Sometimes silence can be deafening.
There I said it. I have had so little time recently to sit and contemplate what not being connected to a device or sitting in front of one means for me, that I have to admit the thought of it gives me pause.
A recent study of millennials revealed that the top three things that scared them was no free wifi, the anticipation of receiving a text response and the loading wheel icon when you start a program. In a weird way I can relate to this. How often have you posted on Facebook and kept checking for the likes and comments?
We have been programmed by our devices to be doing everything at once. I often look around the room as I am watching something on television and note that everyone is on a screen. Child one, two and three multi-screen all the time. One cannot just watch television anymore. I wonder what this might be doing to their attention spans and what in ten years’ time will be the norm.
Recent studies have revealed just how many times we access our mobile phones. Neilsen did a study in 2015 of just how much time we spend on our devices and the statistics are quite staggering. We spend a lot of time accessing our devices. 35% of our time in fact.
So I decided on a recent holiday with the family to try and practice a digital Sabbath or at least take some time off from my device.
Armed with reading material, I embarked on it with the resolve to try and make it work.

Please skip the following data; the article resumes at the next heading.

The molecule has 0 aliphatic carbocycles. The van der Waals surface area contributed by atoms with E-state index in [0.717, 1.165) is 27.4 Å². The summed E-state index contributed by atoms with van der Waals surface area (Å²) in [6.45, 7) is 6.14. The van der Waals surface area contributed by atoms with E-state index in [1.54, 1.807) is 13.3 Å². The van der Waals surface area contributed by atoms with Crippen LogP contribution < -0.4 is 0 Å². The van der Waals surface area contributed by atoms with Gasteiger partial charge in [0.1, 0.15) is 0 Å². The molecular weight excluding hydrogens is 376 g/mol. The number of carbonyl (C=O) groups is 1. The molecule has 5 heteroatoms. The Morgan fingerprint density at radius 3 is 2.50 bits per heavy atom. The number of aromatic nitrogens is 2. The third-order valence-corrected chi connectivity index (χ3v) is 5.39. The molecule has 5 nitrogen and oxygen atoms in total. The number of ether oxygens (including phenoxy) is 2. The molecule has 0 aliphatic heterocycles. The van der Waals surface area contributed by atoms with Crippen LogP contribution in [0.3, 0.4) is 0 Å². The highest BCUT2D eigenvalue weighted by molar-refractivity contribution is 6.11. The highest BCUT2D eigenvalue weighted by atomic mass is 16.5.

What I discovered is that we look at our phones a lot – and you need to wean yourself off this practice slowly. I took reading material with me, hoping that The Practice of the Presence of God by Brother Lawrence might give me some useful tips about seeking God in a more intentional way instead of friend affirmation and likes on Facebook.
Getting into the mindset of not accessing my phone required a detox period of about 24 hours. My mantra became: Resist, read and reflect.
Then I began reading Brother Lawrence’s conversations about practicing the presence of God.
Brother Lawrence was a seventeenth century French monk who “in his Monastery kitchen discovered an overwhelming delight in God’s presence.” I looked forward to discovering how this was possible, given that I mostly pack the dishwasher while in the kitchen. I’m guessing that Brother Lawrence’s kitchen was somewhat more Spartan than mine. In some ways I feel that perhaps in the seventeenth century there also may have been less distractions than we have now. But I press on, keen to seek the wisdom of Brother Lawrence on this subject.
Brother Lawrence wrote about God’s grace in his own life and that in the silence it enables us to listen to God. His book is a series of letters to colleagues in which he counsels them in times of trouble. Lawrence also counselled against getting caught up in what he termed ‘fooleries’ when he states that “we should establish ourselves in a sense of God’s Presence, by continually conversing with Him. That it was a shameful thing to quit His conversation, to think of trifles and fooleries.”
What have I learnt from Brother Lawrence and my digital sabbatical?
Perhaps the most pertinent is that there are a lot of digital distractions in our lives and that I need to take care and be as diligent in conversing with God in prayer, to make a habit of seeking God at least as much (if not more) as I access my smartphone.
While I would love to report that I can happily leave my smartphone languishing on my bed side table for days at a time, the reality is that this will be an incremental un-coupling.
I have decided to take it one holiday or weekend at a time. And there are plenty of online tips for weekend sabbaticals and wifi breaks for those who seek to take time off too.
So I am resolved to put my phone down and look up, pray and diligently seek God’s word.
Let me encourage you to do likewise.